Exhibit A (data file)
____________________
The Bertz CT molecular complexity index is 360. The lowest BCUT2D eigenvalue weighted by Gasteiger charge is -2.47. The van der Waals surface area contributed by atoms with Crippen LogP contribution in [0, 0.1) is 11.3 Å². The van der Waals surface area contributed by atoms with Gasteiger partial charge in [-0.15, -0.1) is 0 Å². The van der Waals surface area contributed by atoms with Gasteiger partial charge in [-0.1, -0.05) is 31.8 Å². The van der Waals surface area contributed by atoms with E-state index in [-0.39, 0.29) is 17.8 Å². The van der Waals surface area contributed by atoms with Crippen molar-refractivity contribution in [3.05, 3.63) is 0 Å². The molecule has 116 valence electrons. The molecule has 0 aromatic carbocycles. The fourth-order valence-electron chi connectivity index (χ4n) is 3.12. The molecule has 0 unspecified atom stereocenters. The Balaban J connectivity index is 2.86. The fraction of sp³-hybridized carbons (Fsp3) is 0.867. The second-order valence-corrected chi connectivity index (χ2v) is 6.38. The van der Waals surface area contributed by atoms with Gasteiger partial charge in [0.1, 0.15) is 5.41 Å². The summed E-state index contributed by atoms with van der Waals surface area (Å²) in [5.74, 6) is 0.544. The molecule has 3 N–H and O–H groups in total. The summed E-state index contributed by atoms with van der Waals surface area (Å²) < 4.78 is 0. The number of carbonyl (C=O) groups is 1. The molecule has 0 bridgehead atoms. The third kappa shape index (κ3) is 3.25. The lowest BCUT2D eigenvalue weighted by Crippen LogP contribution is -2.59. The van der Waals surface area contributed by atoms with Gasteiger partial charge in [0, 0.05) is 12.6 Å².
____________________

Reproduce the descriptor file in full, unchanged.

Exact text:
The Bertz CT molecular complexity index is 360. The lowest BCUT2D eigenvalue weighted by Gasteiger charge is -2.47. The van der Waals surface area contributed by atoms with Crippen LogP contribution in [0, 0.1) is 11.3 Å². The van der Waals surface area contributed by atoms with Gasteiger partial charge in [-0.15, -0.1) is 0 Å². The van der Waals surface area contributed by atoms with Gasteiger partial charge in [-0.1, -0.05) is 31.8 Å². The van der Waals surface area contributed by atoms with E-state index in [-0.39, 0.29) is 17.8 Å². The van der Waals surface area contributed by atoms with Crippen molar-refractivity contribution in [3.05, 3.63) is 0 Å². The molecule has 116 valence electrons. The molecule has 0 aromatic carbocycles. The fourth-order valence-electron chi connectivity index (χ4n) is 3.12. The molecule has 0 unspecified atom stereocenters. The Balaban J connectivity index is 2.86. The fraction of sp³-hybridized carbons (Fsp3) is 0.867. The second-order valence-corrected chi connectivity index (χ2v) is 6.38. The van der Waals surface area contributed by atoms with Gasteiger partial charge in [0.1, 0.15) is 5.41 Å². The summed E-state index contributed by atoms with van der Waals surface area (Å²) in [5.74, 6) is 0.544. The molecule has 3 N–H and O–H groups in total. The summed E-state index contributed by atoms with van der Waals surface area (Å²) < 4.78 is 0. The number of carbonyl (C=O) groups is 1. The molecule has 0 bridgehead atoms. The third kappa shape index (κ3) is 3.25. The lowest BCUT2D eigenvalue weighted by Crippen LogP contribution is -2.59. The van der Waals surface area contributed by atoms with Gasteiger partial charge in [0, 0.05) is 12.6 Å².